Earthquake map

The site of a magnitude 2.3 earthquake on June 9, 2019, near the Georgia-South Carolina border. U.S. Geological Survey/Provided

A minor earthquake was detected late Sunday night near the Georgia-South Carolina border about 20 miles west of Anderson, according to the U.S. Geological Survey.

The 2.3 magnitude earthquake was detected around 11 p.m. near Reed Creek, Ga., in the northeastern part of the state.

A 2.3 magnitude earthquake is generally not felt except by a very few people close to the origin “under especially favorable conditions,” according to the USGS.

Steve Jaume, an associate geology professor at the College of Charleston, said as of Monday morning there have been no reports that the earthquake was felt.

"It's not that surprising that no one felt it," Jaume said. "You have to remember the seismometers we use are much more sensitive than we are. They'll pick up these little things that people don't notice."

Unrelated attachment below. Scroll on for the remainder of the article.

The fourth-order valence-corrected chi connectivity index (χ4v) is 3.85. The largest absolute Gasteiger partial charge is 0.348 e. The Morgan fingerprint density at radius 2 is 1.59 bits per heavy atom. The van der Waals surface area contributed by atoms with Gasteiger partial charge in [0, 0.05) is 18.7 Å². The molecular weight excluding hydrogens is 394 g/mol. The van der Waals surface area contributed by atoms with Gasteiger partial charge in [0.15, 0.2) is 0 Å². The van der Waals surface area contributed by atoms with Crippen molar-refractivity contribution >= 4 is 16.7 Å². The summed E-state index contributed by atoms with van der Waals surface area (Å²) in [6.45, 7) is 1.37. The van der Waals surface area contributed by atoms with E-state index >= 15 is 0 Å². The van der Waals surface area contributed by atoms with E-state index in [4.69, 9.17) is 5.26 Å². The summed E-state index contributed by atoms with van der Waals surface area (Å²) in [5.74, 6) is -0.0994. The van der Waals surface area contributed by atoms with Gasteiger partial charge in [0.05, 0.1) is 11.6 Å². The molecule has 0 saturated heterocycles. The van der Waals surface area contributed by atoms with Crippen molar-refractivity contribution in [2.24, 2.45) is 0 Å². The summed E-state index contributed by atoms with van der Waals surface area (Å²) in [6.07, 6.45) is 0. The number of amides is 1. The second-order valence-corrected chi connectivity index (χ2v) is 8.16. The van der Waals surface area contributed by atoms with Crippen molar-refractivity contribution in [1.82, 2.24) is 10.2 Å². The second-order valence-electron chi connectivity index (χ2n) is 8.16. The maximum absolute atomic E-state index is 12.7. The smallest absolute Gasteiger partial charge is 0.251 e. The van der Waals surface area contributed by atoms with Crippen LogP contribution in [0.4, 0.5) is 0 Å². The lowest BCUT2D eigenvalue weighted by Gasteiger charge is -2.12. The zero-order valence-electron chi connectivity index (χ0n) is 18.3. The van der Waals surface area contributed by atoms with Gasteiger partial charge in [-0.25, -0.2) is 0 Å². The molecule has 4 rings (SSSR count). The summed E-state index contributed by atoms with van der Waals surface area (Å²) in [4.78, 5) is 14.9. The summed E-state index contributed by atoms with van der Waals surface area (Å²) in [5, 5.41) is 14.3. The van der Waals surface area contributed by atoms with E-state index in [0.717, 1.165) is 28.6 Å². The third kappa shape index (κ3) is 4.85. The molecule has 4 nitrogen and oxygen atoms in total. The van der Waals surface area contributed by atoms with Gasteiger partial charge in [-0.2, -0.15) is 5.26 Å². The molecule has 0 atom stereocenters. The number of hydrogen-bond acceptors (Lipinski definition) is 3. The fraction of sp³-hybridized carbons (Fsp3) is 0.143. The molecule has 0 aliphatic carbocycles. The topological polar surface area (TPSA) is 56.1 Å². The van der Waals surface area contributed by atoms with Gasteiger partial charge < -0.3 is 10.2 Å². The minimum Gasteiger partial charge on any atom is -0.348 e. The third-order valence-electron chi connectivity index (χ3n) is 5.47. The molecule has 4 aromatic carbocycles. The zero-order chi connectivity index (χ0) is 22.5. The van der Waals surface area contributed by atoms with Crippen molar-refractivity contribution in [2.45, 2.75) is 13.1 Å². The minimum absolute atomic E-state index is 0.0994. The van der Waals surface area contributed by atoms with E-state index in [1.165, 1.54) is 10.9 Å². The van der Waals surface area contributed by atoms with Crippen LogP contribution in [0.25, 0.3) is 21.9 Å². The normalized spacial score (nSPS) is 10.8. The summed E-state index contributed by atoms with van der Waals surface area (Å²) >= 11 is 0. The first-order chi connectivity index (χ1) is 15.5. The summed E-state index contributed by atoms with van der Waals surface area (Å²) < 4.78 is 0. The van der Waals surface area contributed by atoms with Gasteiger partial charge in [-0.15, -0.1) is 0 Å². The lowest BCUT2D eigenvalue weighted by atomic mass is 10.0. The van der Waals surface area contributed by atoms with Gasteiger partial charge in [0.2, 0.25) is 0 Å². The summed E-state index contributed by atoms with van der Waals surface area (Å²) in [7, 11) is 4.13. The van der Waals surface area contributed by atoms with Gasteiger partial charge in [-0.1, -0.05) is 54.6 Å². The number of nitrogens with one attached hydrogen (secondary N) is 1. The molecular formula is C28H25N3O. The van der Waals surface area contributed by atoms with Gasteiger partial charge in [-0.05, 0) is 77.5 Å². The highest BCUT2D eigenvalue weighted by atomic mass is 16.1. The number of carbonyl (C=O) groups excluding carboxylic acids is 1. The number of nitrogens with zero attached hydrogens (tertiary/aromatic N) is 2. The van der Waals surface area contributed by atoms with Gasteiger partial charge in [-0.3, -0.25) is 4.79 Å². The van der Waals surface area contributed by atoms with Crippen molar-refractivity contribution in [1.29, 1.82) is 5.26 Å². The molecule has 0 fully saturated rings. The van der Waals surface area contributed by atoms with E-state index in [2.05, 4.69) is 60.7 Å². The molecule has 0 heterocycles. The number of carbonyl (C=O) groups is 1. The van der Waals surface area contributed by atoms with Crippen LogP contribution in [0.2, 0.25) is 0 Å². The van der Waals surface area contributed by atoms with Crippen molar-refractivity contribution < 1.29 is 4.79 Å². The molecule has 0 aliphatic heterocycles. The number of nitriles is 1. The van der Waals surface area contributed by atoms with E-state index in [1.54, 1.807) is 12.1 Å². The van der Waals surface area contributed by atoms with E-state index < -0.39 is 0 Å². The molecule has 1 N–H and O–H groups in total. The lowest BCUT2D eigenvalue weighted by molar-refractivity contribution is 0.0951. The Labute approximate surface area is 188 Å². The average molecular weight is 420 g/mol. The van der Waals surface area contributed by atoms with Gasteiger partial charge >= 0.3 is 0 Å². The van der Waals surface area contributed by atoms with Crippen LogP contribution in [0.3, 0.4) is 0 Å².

Jaume said minor earthquakes are relatively common in South Carolina.

"We get a few dozen every year. Most of them, like this one, aren't felt," he said. 

A magnitude 2.0 earthquake was recorded in South Carolina near the Georgia border on May 27, about 70 miles south of Sunday's earthquake.

Most of the earthquakes in S.C. are detected around the coastal plain, according to the S.C. Emergency Management Division.

A 7.3 magnitude earthquake that hit Charleston in 1886 remains the largest recorded earthquake on the East Coast. Over 100 people died and most buildings in Charleston and Summerville were destroyed. 

Elsewhere, a magnitude 4.0 earthquake was detected Monday around 11 a.m. near Cleveland, Ohio, according to the USGS. 

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Jenna Schiferl is a Columbia native and a reporter at The Post and Courier. She has previously worked as an editor at Garnet & Black Magazine.

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